A Blood Test to Predict Menopause

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LWA-Dann Tardif / Corbis

Any woman approaching her 40s knows that time is not on her side when it comes to fertility. A decade before menopause, her chances for having a child begin to dip. But what if women could pinpoint when they will hit menopause, and figure out exactly how many child-bearing years they have left?

That's what scientists in the Netherlands have done. Reporting in the Journal of Clinical Endocrinology and Metabolism, they report that a simple blood test, for a hormone called anti-Mullerian hormone (AMH), could help women predict when they will enter menopause, and therefore how to set their fertility timetable. "Predicting menopause itself might not be that interesting," admits Dr. Jeroen van Disseldorp, lead author of the study and a fertility specialist at University Medical Center Utrecht. "But menopause is associated with fertility. So, predicting menopause might become more and more important in the future as women continue to delay childbearing."

Researchers began with a discovery made five years ago: that the small, immature follicles in the ovary release AMH. The number of these follicles is a good indicator of a woman's fertility, since they house maturing eggs. The more follicles a woman has, the better her chances of conceiving — and the higher her levels of AMH. Currently, IVF clinics rely on an ultrasound to count follicles, but these images can be clouded by intestinal tissue, or, in some cases, they may not be powerful enough to detect every remaining follicle.

Measuring AMH, says van Disseldorp, is potentially much more accurate. In his study, he included 144 women aged 25 to 46 in order set baseline levels of AMH, and then compared these levels to those of over 3,000 women aged 58 to 70 who had undergone menopause. By creating a regression curve, he determined a cutoff level of AMH that triggered menopause, and by placing the young women along this curve based on their AMH levels, could predict when they would hit the Change — and how many more years of fertility they could expect.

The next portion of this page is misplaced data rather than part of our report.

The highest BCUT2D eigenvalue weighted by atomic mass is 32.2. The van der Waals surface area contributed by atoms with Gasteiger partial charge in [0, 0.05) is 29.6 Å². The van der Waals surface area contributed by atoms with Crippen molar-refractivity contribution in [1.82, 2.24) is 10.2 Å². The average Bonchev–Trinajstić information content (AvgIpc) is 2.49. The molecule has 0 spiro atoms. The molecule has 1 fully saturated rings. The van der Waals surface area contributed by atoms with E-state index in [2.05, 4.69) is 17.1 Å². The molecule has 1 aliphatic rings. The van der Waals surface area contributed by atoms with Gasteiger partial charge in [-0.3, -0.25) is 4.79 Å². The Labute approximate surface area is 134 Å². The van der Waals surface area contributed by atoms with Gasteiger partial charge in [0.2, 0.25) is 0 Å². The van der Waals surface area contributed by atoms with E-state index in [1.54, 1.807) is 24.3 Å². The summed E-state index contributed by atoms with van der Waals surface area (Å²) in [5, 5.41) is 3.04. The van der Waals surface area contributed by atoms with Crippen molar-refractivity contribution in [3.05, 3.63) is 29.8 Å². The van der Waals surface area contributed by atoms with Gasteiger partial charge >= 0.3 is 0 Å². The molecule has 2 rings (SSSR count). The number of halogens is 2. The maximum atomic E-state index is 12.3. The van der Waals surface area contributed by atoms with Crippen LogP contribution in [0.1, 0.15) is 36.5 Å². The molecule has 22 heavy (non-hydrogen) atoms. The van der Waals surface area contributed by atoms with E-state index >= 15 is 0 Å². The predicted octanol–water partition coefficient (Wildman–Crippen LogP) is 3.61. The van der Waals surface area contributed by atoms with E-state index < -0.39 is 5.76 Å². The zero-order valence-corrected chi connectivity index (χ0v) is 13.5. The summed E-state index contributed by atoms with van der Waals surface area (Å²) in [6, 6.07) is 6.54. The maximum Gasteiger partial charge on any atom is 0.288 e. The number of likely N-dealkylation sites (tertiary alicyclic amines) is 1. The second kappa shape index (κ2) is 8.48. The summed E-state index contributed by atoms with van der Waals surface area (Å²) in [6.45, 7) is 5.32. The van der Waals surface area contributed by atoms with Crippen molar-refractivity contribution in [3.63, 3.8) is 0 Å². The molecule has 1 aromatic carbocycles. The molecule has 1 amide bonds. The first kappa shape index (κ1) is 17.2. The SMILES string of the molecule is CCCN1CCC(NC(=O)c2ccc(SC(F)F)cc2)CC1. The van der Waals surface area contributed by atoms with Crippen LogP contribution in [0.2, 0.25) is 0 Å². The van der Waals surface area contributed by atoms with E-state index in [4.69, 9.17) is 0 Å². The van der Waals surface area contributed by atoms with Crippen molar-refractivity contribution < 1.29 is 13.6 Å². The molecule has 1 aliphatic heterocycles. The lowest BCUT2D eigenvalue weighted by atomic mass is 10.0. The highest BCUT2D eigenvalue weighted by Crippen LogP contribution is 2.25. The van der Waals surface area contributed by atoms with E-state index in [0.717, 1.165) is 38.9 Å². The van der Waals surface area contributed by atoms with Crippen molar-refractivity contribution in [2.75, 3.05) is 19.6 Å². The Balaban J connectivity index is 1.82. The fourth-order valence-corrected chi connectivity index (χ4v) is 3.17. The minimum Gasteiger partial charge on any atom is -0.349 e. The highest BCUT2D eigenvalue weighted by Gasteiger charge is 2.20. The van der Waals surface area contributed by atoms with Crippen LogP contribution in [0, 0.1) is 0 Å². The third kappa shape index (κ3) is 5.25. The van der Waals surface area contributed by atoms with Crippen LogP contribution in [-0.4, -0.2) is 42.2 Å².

Van Disseldorp acknowledges that the precise AMH level for menopause may differ among populations, and thus anticipates that additional studies like his will need to both verify his finding and perhaps establish other cutoff levels for women of different racial and ethnic backgrounds.

Some IVF clinics are already using AMH as an indicator of a woman's child-bearing potential, and cancer doctors look to AMH levels in ovarian cancer patients to determine whether chemotherapy has affected their fertility. So far, van Disseldorp thinks the test will be especially effective in women over 30, when AMH levels begin to decline naturally. After all, when it comes to a clock, even a biological one, wouldn't you want it to be as accurate as possible?